Whether you want to create your own or kick-back and watch something rather more professional, it's all going down this year.
The Sony AX100E 4K Handycam, unveiled at last week's International CES and due this summer priced just under £2,000, looks sensational.
Dramatically smaller than its pro-centric FDR-AX1E predecessor, it shoots Ultra HD in XAVC S, which is a derivation of XAVC, the 4K video format developed by Sony for TV production.
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Panasonic is also prepping a 4K consumer shooter, a lightweight wearable action-cam styled on its head-mountable A100. Perfect for skiing apparently, which I will obviously do never.
Netflix in 4K
Of course, the biggest 4K content news hails from Netflix. The non-contract streaming outfit has confirmed that it will be launching a UHD service this spring.
"We are at the forefront of 4K," proclaimed Netflix director of corporate communications Joris Evers when I met him in Vegas.
"TV manufacturers are not going to sell any TVs unless there's stuff to watch on them, that takes advantage of the technology advances built into them. This is the first time that the best video quality possible is only going to be available through the internet. We believe Netflix will be the way most people will get 4K content."
Evers is probably right. 4K Blu-ray was notable only by its absence on the CES showfloor. Although the Blu-ray Disc Association had been talking up plans to upgrade their disc spec beforehand, there wasn't a peep to be heard from any peeps. Not that I was surprised. A senior engineer at a large Japanese electronics company had already warned me that behind the scenes the 4K BD situation was "chaos!"
It's important to realise that 4K Netflix will only be available on Ultra HD screens sporting an integrated HEVC h.265 decoder. That rules out all of last year's TV launches, including the forward-facing HDMI 2.0 compatible Panasonic WT600.
New 4K TVs are here
Not that there's going to be any shortage of new HEVC-enabled tellies to choose from. But you might need to learn to love the curve.
Curling screens littered the Las Vegas convention centre like week-old sandwiches. Thankfully most appeared a good deal more appetising than stale bread.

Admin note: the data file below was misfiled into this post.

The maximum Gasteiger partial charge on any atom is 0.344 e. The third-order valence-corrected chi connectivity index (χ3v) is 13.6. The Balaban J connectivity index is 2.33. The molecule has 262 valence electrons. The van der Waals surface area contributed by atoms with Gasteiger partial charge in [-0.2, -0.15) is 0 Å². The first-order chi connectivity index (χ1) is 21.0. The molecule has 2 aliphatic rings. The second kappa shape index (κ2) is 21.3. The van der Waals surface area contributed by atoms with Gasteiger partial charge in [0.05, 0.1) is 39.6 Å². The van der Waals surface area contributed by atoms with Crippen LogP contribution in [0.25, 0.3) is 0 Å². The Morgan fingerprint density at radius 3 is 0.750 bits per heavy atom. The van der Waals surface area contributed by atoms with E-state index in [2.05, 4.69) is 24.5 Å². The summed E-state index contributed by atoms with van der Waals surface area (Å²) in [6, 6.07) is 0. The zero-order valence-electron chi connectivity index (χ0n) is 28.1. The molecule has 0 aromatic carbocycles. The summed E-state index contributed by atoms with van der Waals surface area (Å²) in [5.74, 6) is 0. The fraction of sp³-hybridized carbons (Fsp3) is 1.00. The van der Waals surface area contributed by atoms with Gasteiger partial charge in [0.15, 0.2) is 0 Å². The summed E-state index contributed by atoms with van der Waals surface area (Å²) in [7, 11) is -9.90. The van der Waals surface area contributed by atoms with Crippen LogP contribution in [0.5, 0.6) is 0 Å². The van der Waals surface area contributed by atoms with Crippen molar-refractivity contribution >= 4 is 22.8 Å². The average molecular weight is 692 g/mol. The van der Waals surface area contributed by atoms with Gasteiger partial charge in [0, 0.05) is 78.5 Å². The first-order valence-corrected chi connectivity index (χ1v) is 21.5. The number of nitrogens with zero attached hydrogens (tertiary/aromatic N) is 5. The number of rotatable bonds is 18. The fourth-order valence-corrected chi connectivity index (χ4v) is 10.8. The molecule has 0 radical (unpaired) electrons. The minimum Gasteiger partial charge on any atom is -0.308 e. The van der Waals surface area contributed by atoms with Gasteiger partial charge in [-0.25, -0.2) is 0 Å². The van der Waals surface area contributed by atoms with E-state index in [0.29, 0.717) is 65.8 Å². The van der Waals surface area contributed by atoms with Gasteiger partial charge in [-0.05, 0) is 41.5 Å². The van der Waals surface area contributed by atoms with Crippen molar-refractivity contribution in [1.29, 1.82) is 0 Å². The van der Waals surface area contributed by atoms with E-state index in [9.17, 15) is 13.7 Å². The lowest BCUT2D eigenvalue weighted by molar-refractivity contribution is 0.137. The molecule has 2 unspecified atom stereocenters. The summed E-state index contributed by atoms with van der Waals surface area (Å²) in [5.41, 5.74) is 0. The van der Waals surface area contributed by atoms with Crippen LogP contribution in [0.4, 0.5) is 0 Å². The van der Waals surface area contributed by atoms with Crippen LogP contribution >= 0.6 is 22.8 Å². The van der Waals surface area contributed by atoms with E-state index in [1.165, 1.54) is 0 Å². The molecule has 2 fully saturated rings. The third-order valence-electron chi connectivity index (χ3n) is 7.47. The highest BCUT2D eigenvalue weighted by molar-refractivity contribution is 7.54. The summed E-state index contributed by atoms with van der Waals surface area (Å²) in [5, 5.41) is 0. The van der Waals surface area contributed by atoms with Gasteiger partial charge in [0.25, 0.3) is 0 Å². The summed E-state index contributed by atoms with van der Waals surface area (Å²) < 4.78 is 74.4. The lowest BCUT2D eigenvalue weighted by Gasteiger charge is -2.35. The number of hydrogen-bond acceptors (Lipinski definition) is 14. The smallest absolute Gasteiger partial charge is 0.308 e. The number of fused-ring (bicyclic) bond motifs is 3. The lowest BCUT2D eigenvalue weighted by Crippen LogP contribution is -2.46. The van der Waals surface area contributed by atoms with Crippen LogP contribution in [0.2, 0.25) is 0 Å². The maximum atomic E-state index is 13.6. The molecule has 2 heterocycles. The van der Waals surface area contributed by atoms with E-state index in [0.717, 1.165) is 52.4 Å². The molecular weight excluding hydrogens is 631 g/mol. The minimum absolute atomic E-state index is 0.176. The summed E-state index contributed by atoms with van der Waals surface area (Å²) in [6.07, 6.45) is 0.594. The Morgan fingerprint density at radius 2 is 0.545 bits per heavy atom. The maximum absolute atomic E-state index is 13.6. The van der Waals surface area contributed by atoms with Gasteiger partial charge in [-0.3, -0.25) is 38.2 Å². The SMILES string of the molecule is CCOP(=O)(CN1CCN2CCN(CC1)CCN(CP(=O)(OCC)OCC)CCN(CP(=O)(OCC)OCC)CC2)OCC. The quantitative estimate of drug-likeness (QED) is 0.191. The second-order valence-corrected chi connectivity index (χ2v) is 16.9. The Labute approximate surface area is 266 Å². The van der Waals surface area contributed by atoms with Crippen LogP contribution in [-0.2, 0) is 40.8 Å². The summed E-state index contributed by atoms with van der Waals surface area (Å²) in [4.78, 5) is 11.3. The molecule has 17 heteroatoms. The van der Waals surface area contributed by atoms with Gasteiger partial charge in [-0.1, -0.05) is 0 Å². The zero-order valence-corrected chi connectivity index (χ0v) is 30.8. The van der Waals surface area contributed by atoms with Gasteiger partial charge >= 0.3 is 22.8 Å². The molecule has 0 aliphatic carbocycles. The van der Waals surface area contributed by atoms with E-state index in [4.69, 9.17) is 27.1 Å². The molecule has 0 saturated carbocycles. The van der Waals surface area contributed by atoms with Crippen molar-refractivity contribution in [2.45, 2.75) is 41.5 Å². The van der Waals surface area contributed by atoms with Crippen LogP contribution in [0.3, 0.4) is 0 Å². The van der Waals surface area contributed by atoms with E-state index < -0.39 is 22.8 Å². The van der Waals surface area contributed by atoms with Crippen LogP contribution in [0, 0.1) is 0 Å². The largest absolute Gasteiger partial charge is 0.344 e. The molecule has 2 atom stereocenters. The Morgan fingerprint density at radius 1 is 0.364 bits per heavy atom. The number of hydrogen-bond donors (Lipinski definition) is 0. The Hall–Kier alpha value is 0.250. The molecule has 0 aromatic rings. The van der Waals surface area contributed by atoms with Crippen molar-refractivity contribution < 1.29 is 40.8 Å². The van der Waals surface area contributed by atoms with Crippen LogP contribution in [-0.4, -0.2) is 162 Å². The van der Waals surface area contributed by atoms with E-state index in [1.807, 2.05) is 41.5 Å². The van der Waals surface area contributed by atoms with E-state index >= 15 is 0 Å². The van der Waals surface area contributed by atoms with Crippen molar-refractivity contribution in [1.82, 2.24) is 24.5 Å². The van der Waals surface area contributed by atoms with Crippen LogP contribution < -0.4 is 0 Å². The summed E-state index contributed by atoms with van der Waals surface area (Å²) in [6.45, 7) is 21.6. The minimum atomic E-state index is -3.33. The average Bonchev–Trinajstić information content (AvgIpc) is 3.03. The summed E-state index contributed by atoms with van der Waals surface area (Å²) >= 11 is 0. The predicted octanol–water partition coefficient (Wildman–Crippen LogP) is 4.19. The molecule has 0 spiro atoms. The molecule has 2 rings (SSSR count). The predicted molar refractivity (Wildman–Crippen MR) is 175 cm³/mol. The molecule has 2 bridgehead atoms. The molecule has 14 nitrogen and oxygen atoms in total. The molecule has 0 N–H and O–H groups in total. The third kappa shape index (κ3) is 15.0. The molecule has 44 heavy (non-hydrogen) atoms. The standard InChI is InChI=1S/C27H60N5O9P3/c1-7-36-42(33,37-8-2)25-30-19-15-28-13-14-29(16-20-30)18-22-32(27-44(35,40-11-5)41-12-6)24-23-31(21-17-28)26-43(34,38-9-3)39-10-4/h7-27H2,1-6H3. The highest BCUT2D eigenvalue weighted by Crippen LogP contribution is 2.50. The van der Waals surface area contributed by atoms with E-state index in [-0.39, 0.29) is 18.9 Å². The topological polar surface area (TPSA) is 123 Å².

I'd even go so far as to say the prototype 105-inch 21:9 ratio curved Ultra HD screens from LG and Samsung looked drop-dead amazing, although even Peter Andre and his 60 Minute Makeover team would struggle to find a way of getting them into my living room without demolishing most of the house.
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Away from the CES showfloor, Samsung previewed upcoming tech for future 4K lines. This proved to be pretty fascinating.
One engineering team is working out ways to improve the dynamic range of 4K sets, showing a prototype high-brightness 85-inch panel which peaks at 1000 nits of brightness. A side by side comparison of current and next-gen panels used a sequence from J.J. Abrams Star Trek: Into Darkness for illustration.
Both displays looked superb, but unfortunately when Abrams' trademark lens flare hit the high-brightness prototype my retinas exploded.
The brand's boffins have also developed a high contrast image processor which uses object-based contrast enhancement to give even greater delineation with 4K sources. The aim, I was told, is to help create an almost tangible 3D effect.
"It helps create that sense of immersion," I was told. Perhaps bizarrely, the engineers responsible said there were no plans to offer similar immersion on flat 4K screens.
Disappointing perhaps, but salvation could be at hand. Both LG and Samsung also teased prototype flexible 4K UHD screens at CES which allow users to remotely alter the degree of curvature.
So thanks to some ingenious over-engineering, the world's biggest TV brands have made it possible to make curved screens flat again. Remember when I said we were entering a new Age of Stupid? Well that. Again.